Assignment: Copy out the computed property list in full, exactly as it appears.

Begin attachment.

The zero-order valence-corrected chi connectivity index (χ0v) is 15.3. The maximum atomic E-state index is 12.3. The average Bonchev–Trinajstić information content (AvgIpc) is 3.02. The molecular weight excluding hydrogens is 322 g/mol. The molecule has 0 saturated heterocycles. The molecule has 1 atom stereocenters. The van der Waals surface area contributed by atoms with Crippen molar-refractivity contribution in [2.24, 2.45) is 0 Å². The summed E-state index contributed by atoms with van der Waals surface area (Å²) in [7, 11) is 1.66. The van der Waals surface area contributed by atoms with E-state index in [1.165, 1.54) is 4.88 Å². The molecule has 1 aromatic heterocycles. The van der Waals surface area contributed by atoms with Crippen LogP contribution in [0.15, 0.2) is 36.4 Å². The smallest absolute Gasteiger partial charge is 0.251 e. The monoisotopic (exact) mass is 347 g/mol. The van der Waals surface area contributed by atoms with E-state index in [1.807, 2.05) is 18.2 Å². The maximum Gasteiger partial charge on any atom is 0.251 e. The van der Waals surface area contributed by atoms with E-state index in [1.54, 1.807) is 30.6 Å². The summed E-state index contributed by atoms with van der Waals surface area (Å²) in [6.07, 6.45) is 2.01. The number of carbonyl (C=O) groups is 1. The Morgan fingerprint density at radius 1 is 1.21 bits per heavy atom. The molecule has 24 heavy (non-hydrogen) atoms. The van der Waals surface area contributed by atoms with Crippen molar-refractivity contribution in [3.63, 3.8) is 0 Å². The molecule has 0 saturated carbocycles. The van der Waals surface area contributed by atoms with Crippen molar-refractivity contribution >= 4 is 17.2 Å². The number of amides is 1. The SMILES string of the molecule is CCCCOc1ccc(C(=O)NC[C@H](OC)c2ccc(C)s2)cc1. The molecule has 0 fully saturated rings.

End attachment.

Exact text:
The zero-order valence-corrected chi connectivity index (χ0v) is 15.3. The maximum atomic E-state index is 12.3. The average Bonchev–Trinajstić information content (AvgIpc) is 3.02. The molecular weight excluding hydrogens is 322 g/mol. The molecule has 0 saturated heterocycles. The molecule has 1 atom stereocenters. The van der Waals surface area contributed by atoms with Crippen molar-refractivity contribution in [2.24, 2.45) is 0 Å². The summed E-state index contributed by atoms with van der Waals surface area (Å²) in [7, 11) is 1.66. The van der Waals surface area contributed by atoms with E-state index in [1.165, 1.54) is 4.88 Å². The molecule has 1 aromatic heterocycles. The van der Waals surface area contributed by atoms with Crippen LogP contribution in [0.15, 0.2) is 36.4 Å². The smallest absolute Gasteiger partial charge is 0.251 e. The monoisotopic (exact) mass is 347 g/mol. The van der Waals surface area contributed by atoms with E-state index in [1.807, 2.05) is 18.2 Å². The maximum Gasteiger partial charge on any atom is 0.251 e. The van der Waals surface area contributed by atoms with E-state index in [1.54, 1.807) is 30.6 Å². The summed E-state index contributed by atoms with van der Waals surface area (Å²) in [6.07, 6.45) is 2.01. The number of carbonyl (C=O) groups is 1. The Morgan fingerprint density at radius 1 is 1.21 bits per heavy atom. The molecule has 24 heavy (non-hydrogen) atoms. The van der Waals surface area contributed by atoms with Crippen molar-refractivity contribution in [3.63, 3.8) is 0 Å². The molecule has 0 saturated carbocycles. The van der Waals surface area contributed by atoms with Crippen molar-refractivity contribution >= 4 is 17.2 Å². The number of amides is 1. The SMILES string of the molecule is CCCCOc1ccc(C(=O)NC[C@H](OC)c2ccc(C)s2)cc1. The molecule has 0 fully saturated rings.